Why I Hope My Daughter Doesn't Grow Up To Be Like Me

Originally Published: 
evgenyatamanenko / Getty

“Mommy, I wish I was you.”

My 4-year-old says this to me a lot. She stares at me longingly and says it when she loves my shoes or my nail polish, or wants my sparkly necklace, or because she’s in awe of my ability to tell other people what to do. It’s sweet and cute, and so lovingly flattering, but it crushes me inside. What she doesn’t understand is that more than anything, I wish I was her.

She is stubborn and fierce. She never takes no for an answer. (One of many traits that will serve her well in life but makes parenting her an incredible daily challenge.) She won’t let anyone tell her she can’t or that she isn’t good enough or big enough. She is unapologetically herself. She sings loudly on the train because she is proud that she knows all the words and wants to show off. She is confident and smart, and keenly observes and tries to process the world around her. She wants what she wants and won’t settle. (Again: daily challenge.)

I watch her mimic the way I talk, the things I say, the way I handle her brother or stroke her cheek. She wants a bag that looks like mine, and wants to push a stroller the way I do. It breaks my heart because I don’t want her to be me. Sure, I yell and occasionally people listen, and I do have some really great shoes, but I’ve lost so much of that fearlessness and spark. I’m always worried about something. I don’t have time. I don’t have energy. I have resentments. I let too many things stop me. I settled for a mediocre job and a mediocre relationship.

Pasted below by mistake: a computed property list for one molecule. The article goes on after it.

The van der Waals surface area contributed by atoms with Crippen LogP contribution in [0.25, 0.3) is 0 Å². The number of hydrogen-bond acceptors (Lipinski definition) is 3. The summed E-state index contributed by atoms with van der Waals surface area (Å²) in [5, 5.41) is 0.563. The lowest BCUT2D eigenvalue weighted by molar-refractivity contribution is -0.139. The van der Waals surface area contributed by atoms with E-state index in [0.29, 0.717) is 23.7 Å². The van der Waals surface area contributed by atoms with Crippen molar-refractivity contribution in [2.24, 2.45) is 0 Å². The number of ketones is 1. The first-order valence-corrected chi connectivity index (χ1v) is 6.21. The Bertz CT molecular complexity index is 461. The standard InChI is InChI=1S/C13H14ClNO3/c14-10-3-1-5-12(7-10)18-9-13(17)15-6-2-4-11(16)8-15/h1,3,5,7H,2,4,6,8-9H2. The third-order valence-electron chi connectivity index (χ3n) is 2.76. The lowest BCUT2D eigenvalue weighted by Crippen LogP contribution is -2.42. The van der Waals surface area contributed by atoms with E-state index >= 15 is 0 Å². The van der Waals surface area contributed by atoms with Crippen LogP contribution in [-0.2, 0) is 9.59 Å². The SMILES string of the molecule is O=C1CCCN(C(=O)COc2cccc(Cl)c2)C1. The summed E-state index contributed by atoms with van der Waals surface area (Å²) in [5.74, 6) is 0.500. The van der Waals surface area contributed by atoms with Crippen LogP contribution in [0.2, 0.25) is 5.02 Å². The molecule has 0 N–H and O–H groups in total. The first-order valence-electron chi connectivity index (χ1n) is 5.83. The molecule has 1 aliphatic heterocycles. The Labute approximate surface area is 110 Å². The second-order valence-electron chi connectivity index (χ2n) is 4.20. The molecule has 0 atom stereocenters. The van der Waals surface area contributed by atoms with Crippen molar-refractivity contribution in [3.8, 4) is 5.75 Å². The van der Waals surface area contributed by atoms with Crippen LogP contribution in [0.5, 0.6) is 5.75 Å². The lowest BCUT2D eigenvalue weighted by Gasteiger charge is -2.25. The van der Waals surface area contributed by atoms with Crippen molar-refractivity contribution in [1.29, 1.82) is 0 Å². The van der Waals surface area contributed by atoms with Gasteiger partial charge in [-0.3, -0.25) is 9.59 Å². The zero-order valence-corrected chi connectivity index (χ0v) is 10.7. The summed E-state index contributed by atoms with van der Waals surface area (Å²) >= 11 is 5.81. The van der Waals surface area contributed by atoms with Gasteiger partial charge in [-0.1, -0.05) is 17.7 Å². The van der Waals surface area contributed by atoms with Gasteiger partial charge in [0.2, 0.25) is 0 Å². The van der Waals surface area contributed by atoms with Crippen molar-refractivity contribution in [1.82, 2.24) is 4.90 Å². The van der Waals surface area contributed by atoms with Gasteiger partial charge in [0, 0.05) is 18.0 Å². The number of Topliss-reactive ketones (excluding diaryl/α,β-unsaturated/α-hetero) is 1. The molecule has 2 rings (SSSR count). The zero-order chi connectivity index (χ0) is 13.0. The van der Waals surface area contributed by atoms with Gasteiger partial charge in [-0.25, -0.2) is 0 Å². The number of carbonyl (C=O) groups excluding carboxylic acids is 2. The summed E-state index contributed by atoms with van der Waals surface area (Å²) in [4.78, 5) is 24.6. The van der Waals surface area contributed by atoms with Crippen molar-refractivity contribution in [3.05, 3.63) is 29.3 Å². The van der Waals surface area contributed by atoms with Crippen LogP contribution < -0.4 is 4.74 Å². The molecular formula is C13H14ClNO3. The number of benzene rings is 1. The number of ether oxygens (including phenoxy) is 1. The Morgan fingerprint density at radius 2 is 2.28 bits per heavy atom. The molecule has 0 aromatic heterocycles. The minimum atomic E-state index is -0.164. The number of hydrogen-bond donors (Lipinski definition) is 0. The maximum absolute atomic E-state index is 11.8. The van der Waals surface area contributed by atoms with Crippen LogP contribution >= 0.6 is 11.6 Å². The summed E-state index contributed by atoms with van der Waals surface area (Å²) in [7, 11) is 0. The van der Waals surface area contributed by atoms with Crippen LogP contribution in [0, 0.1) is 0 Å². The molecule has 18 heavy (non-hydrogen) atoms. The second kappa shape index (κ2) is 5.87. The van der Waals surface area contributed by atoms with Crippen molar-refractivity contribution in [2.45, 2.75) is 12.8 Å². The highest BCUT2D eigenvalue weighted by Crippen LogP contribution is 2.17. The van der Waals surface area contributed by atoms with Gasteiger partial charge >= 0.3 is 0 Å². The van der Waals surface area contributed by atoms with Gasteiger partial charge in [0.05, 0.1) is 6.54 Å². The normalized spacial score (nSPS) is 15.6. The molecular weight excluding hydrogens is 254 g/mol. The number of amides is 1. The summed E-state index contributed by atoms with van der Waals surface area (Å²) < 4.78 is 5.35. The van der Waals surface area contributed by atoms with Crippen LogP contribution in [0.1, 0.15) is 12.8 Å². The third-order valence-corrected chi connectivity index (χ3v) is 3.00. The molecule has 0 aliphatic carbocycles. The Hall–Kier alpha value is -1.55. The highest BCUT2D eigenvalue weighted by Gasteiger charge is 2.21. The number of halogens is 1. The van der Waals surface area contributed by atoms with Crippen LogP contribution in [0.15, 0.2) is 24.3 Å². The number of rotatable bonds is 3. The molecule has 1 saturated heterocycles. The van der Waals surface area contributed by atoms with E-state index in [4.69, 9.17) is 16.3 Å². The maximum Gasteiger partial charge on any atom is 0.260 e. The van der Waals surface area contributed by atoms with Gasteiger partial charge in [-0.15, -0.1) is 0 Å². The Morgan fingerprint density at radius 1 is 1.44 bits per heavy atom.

I wish I never took no for an answer. I don’t know that I would’ve screamed and chased older kids who took my ball like she did, instead of standing still and crying. She is mighty, strong, and spirited. She finds joy in the silliest things.

And maybe I even used to be her. It’s hard to remember anymore. This girl who refuses to wear pajamas, who thinks she’s one of the teachers in her class, who loves Daniel Tiger more than life — she is my hero. This pipsqueak who taught herself to count to 100 so her older brother couldn’t say he was better than her, this girl who is proud of her accomplishments, this girl who listens to her body when she’s full, she is who I want to be when I grow up.

I hope that she never loses this fire, and that nothing and no one will take it away from her. I hope that throughout life, through mean girls, and hard tests, and unpredictable boys, and new and scary challenges, I hope she stays true to who she is and knows her self worth. It’s not easy.

She makes bedtime each night an endless excruciating negotiation process, but when she finally settles down after pages of stickers, and piles of books, and cups of water, and too many stuffed animals to count, I know she’s going to change the world.

Baby girl, I wish I was you.

This article was originally published on